Microsoft tweaks Windows 8 requirements, opens door to 7in tablets

Microsoft tweaks Windows 8 requirements, opens door to 7in tabletsMicrosoft has given Windows 8's attractiveness to tablet makers a significant boost by relaxing the minimum resolution requirements required for devices looking to get Windows 8 certification.

The change from a minimum of 1,366 x 768 to a lesser 1,024 x 768 means we should finally see the first smaller 7in or 8in Windows 8 tablets hitting the market from third-party manufacturers in the months to come.

When Windows 8 launched towards the end of last year, the complete absence of any rumours regarding smaller-screened Windows tablets quickly became apparent.

Microsoft said it had set its minimum resolution requirements for Windows 8 certification so high to avoid low-resolution Windows tablets flooding the market.

But the unwanted side-effect was that smaller 7in tablets at competitive prices were ruled out altogether, just at a time when they were become highly popular thanks to the likes of the Amazon Kindle Fire, Google Nexus 7 and Apple iPad mini.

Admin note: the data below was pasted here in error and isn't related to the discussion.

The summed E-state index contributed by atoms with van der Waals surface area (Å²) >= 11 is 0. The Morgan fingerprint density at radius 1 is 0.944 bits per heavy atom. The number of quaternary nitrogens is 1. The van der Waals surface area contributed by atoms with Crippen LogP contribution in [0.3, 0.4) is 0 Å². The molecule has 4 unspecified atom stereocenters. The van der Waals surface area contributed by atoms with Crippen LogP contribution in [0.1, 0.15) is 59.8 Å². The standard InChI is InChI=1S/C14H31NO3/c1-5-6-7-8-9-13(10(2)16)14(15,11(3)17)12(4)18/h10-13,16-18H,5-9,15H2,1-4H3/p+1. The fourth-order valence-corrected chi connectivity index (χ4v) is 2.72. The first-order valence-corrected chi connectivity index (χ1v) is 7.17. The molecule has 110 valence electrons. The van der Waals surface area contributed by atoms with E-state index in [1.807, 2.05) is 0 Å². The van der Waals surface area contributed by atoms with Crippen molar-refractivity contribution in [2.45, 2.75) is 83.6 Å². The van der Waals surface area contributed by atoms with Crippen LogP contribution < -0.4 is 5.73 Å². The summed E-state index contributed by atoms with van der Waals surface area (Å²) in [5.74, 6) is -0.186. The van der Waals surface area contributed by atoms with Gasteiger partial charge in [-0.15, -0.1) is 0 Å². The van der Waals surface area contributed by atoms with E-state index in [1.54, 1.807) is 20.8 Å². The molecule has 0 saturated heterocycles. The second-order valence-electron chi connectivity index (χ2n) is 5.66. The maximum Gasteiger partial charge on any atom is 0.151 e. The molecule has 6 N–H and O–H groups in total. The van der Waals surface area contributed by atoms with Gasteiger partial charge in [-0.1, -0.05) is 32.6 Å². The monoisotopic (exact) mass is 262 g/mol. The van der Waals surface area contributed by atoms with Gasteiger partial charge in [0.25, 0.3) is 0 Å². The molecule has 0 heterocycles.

Microsoft's change of heart has taken six months or so to happen, but does appear to be effective immediately.

“We're changing the System.Client.Tablet.Graphics.MinimumResolution requirement to create a consistent minimum resolution of 1024 x 768 at a depth of 32 bits across all Windows 8 system form factors,” Microsoft announced in its latest Windows Certification Newsletter, which is sent to hardware vendors looking at developing Windows 8-compatible devices.

“The physical dimensions of the display panel must still match the aspect ratio of the native resolution.

“This doesn't imply that we're encouraging partners to regularly use a lower screen resolution. In fact, we see customers embracing the higher resolution screens that make a great Windows experience.

“We understand that partners exploring designs for certain markets could find greater design flexibility helpful.”

In other words, feel free to make small tablets, just don't make cheap tablets.

Via ZDNet

Read more about: Windows 8

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